We were approached by the Council for the Advancement of Native Development Officers (Cando) to write a quarterly article on the strategic planning process for their newsletter – ‘N-Side’. Cando is a great organization that provides support and capacity building for Economic Development Officers in First Nations communities.
Cando has now published 4 of the 5 articles in the series, and we thought we’d republish the articles here on our blog as they come out (though, admittedly, they are a bit long for a blog post!). The articles follow the 10 step strategic planning process that we use in all our work, and each article will highlight a few of the planning steps. We are happy to share this information and hope that it is useful for your planning processes. If you are going to use it in toolkits, guides, or other materials please give us credit.
The following article was published in the September 2013 Issue of Cando N-Side News.
By William Trousdale and Colleen Hamilton, EcoPlan International
The planning process we are describing follows a ten-step process, structured around four Big Questions (see image). In this article, we’ll be working through the
third Big Question – HOW DO WE GET THERE? – in which we’ll be developing and evaluating action ideas for economic development that are grounded in the realities of the community.
The long list
The first step is to generate a ‘long list’ of potential action ideas. This can be a fun stage and an opportunity to involve the community, staff and other stakeholders. It is likely that community members have great ideas for economic development actions, but no one has ever asked them! A few ideas for generating actions are:
- Use the economic situation assessment from earlier steps to help everyone understand the realities of the community
- Present the Objectives from step 5 of the planning process, and use this as a springboard action brainstorming
- Provide a map of the community’s lands and ask people to draw or write economic activities on the map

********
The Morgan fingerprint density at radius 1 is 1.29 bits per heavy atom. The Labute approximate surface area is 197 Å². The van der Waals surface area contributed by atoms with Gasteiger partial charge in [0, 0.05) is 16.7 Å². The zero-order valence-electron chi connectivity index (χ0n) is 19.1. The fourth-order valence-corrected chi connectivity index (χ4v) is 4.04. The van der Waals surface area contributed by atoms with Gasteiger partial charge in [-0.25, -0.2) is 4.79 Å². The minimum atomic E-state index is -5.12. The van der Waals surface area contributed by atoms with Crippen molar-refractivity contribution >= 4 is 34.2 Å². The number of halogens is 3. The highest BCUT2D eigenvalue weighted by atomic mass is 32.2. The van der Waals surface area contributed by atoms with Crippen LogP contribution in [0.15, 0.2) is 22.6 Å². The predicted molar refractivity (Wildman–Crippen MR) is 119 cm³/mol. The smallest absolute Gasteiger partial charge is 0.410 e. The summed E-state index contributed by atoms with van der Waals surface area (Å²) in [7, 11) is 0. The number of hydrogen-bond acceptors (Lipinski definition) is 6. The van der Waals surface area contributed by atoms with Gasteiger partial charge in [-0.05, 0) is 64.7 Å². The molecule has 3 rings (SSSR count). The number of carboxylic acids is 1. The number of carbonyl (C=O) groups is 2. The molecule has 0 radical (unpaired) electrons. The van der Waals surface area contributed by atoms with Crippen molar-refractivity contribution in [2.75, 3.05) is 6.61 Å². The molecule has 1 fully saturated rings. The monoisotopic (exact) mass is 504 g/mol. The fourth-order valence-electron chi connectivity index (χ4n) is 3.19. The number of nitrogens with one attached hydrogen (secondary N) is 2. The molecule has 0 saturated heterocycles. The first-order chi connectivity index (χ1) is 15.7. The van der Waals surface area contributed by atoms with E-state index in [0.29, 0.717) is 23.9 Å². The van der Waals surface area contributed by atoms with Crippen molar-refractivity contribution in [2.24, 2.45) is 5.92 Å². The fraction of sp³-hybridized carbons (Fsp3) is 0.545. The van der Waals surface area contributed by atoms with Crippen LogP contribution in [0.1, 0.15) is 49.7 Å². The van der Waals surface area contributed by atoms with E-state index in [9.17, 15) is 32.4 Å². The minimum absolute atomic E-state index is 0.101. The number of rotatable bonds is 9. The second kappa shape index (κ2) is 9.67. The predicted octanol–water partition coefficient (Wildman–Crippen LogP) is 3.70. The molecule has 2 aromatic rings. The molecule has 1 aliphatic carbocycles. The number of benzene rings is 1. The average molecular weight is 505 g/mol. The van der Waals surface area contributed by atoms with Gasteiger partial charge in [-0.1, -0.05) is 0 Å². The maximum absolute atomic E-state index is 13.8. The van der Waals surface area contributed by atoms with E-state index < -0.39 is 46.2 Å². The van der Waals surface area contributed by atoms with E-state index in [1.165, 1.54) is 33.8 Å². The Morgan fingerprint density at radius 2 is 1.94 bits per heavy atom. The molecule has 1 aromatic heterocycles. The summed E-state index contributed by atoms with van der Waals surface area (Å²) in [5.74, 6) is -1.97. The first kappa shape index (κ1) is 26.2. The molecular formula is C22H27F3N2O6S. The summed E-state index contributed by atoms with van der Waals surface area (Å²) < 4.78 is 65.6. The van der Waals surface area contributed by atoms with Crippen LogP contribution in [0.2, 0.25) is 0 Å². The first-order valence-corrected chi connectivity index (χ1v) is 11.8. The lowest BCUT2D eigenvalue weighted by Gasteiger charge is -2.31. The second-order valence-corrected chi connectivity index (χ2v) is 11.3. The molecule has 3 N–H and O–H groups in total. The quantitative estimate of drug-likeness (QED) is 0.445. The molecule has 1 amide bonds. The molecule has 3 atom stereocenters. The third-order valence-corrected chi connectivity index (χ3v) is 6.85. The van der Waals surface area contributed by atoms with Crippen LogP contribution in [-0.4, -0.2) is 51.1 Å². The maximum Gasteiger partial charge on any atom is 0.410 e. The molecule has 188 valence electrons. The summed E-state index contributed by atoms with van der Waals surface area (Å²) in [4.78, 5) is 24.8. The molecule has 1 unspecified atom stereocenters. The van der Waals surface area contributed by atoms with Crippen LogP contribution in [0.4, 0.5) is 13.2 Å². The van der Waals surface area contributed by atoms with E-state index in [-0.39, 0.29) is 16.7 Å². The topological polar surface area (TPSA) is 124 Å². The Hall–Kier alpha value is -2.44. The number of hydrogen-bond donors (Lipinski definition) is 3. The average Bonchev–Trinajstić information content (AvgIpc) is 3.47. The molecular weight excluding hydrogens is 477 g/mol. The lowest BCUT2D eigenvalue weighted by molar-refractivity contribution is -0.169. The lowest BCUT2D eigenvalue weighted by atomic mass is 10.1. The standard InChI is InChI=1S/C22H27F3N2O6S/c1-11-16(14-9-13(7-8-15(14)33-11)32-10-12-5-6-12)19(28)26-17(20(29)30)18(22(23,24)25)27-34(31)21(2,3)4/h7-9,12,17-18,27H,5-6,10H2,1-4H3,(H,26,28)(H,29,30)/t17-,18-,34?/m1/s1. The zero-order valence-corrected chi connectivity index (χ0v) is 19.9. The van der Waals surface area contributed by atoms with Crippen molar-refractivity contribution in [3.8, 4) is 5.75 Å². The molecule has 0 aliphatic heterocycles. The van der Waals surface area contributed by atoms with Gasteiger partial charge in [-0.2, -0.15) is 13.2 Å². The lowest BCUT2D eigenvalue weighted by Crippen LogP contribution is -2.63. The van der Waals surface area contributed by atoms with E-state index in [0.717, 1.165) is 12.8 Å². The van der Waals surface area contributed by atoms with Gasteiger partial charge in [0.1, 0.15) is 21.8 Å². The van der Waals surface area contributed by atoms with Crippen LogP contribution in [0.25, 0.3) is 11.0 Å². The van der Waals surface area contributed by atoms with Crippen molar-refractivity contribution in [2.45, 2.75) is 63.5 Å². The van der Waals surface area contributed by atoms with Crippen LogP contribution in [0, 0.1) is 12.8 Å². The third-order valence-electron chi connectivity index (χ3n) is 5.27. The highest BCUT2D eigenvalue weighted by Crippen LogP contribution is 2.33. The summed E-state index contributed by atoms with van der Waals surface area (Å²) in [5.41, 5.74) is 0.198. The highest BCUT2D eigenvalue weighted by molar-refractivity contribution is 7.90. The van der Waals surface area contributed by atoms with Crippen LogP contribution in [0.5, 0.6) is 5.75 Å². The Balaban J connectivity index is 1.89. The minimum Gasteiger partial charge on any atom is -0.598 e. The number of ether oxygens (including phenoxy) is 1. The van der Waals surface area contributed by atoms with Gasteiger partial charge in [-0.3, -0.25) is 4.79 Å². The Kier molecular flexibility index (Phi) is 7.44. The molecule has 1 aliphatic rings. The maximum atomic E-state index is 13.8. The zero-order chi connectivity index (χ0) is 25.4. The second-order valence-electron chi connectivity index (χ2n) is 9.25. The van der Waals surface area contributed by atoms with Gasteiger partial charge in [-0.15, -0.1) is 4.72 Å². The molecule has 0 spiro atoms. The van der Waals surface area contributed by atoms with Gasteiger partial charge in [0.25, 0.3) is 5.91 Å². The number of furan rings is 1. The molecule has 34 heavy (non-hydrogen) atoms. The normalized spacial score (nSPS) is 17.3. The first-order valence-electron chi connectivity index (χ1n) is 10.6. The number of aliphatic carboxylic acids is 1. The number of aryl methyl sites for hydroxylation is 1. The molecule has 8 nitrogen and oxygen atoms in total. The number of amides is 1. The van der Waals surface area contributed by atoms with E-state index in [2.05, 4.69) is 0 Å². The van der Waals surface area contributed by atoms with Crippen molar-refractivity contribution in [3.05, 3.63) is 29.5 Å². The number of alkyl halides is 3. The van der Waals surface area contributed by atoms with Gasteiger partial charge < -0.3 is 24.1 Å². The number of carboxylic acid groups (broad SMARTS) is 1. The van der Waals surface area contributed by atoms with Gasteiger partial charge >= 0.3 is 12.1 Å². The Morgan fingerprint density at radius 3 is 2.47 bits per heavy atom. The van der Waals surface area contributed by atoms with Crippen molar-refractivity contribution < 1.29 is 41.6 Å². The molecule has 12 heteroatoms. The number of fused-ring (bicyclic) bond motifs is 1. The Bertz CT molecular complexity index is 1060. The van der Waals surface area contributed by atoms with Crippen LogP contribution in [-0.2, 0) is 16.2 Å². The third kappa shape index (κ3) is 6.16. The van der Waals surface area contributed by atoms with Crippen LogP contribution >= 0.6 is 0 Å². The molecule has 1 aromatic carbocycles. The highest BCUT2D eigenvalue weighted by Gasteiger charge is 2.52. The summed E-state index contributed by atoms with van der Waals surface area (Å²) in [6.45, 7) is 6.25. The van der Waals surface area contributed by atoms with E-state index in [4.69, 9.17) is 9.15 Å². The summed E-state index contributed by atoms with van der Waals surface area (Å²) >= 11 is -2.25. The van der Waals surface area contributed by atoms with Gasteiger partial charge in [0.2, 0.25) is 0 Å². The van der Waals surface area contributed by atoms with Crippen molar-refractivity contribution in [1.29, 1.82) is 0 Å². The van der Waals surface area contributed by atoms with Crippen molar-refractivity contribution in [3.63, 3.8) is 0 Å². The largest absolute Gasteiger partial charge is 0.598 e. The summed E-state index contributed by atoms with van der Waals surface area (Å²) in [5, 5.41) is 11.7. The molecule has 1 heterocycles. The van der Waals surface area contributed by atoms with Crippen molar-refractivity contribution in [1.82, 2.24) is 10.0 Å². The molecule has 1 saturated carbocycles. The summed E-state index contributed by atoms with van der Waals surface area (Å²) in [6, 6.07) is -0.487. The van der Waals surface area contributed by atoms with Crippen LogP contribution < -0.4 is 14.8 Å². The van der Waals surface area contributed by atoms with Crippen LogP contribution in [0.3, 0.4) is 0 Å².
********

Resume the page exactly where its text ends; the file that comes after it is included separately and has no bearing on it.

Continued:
- Conduct separate sessions with staff and community to see if similar actions come up
- Consider taking a field trip to another community to see what they have done and talk to their planners
Tip: Getting ideas from everyone
Not everyone is comfortable speaking up in group discussions, but some people thrive on it. Others prefer to quietly consider a question and write down their answer. Some people prefer to draw!
Think about this as you design your stakeholder engagement. You’ll get more responses from stakeholders if you accommodate a variety of participation styles. Some methods include note cards, group discussions, break-out groups, take-home surveys, or even drawing activities.
Once you have a long list of actions, you can begin organizing the actions and cleaning it up a bit. Are there any similar ones that can be combined? Are some of the actions actually steps within another action? Are any of the actions completely unfeasible or just plain silly? Are any of them ‘quickstarts’ that could be done quickly and easily and don’t require further evaluation?
The short list
Wouldn’t it be great if you could implement all the action ideas on the long list? Realistically there will be constraints in terms of time, money or capacity, and so you have to prioritize the actions that best meet your objectives.
A great way to do this is by using a consequence table (see example below). A consequence table helps you to compare the different actions, by examine how well each action satisfies each community objective. It’s a great way to get all the facts out on the table, so that decision-makers can make informed decisions.
In this example, the Band-owned forestry company would have the biggest impact on the community’s objectives. Make sure you take the real constraints of the community into account when choosing actions.
Implementation: Make the actions a reality
We all know that many plans end up Setting On Shelves (we like to call it SOS syndrome). To prevent this, it’s important to develop an implementation plan that outlines:
- What actions will happen in what order
- What sub-tasks have to happen to achieve each action
- Who will do which task, and when
- What funding needs to be applied for, and when
In the next installment of this series we’ll be talking about developing a monitoring and evaluation strategy to make sure that actions are having the desired effect, and can be updated over time as needed.
William Trousdale is the lead author of: “Promoting Local Economic Development through Strategic Planning” by UN-HABITAT and EcoPlan International (contact him for a copy). He can be reached at firstname.lastname@example.org. Colleen Hamilton is a planning analyst at EcoPlan. She can be reached at email@example.com